A month or so ago I wrote an article on here about how the rise in injunctions granted protecting the identity of the parties was the fault of the tabloids, and it’s good to see that in writing that, I was agreeing with the views of Stephen Sedley, the recently–retired judge of the Court of Appeal.
The naming of Goodwin and Giggs is on a different plane from ministerial briefings against judges, inappropriate as these are, because it disrupts the historic equilibrium between the judiciary and the legislature. The media may present themselves as amused spectators, but it is they who have provoked and exploited the breakdown of an element in the democracy they themselves inhabit.
A sentiment with which I wholeheartedly agree. And rather than sort out this perfectly obvious elephant in the room, senior politicians spend their time attacking the judges, rather than the media:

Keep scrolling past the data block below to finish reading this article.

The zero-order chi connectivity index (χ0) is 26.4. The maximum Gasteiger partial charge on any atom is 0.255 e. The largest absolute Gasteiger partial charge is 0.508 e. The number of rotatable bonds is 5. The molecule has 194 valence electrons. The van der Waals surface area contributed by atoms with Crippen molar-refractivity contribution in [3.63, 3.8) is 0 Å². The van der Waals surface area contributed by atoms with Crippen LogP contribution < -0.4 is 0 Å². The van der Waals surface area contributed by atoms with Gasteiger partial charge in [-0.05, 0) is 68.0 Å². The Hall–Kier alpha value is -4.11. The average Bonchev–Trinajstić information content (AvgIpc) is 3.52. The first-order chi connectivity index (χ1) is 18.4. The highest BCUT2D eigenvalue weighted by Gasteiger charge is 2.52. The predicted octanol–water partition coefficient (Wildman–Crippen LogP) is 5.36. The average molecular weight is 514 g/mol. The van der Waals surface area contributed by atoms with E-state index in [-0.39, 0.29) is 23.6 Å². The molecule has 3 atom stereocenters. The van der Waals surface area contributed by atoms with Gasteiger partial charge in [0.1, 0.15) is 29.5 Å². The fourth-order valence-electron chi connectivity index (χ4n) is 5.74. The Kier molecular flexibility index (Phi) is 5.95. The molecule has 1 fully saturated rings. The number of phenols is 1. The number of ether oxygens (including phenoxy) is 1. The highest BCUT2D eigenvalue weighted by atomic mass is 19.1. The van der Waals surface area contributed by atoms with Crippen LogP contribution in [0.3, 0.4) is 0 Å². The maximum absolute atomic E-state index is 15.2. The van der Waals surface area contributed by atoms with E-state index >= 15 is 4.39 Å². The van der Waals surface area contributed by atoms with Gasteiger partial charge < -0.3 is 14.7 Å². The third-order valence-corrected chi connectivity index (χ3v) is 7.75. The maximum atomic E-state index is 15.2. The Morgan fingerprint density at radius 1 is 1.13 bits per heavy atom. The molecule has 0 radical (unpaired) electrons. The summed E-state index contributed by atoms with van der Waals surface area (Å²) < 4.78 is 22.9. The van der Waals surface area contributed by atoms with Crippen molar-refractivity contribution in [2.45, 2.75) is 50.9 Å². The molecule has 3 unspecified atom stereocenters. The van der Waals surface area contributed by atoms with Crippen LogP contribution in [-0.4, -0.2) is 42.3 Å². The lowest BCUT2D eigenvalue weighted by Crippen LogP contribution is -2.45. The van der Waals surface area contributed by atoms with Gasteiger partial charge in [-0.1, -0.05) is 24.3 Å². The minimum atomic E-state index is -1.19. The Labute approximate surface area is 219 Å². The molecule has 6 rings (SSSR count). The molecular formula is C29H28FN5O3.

This is why the issues are large. It can be credibly said that the fourth estate is close to being a state within the state, unregulated except to the modest extent that it chooses to regulate itself and alternately feared and pandered to by public figures.
Formal regulation, I’d suggest, is overdue.
Mind you, in the UK at least we have the background of some protection via the right to privacy enshrined via Article 8 of the European Convention on Human Rights. A person whom I follow on twitter re–tweeted this link to an blog post by popstar and new mum Pink, complaining about paparazzi trying to grab photos of her new daughter. At least in the UK and Europe that (following the case brought by JK Rowling for breach of her son’s privacy) is not allowed.
And in related news to do with the media: jury discharged before considering whether Levi Belfield abducted Rachel Cowles because of adverse publicity over his conviction of the murder of Milly Dowler. They couldn’t even wait until verdicts were brought in on all charges. The media simply don’t care about justice, or you — it’s all about the story.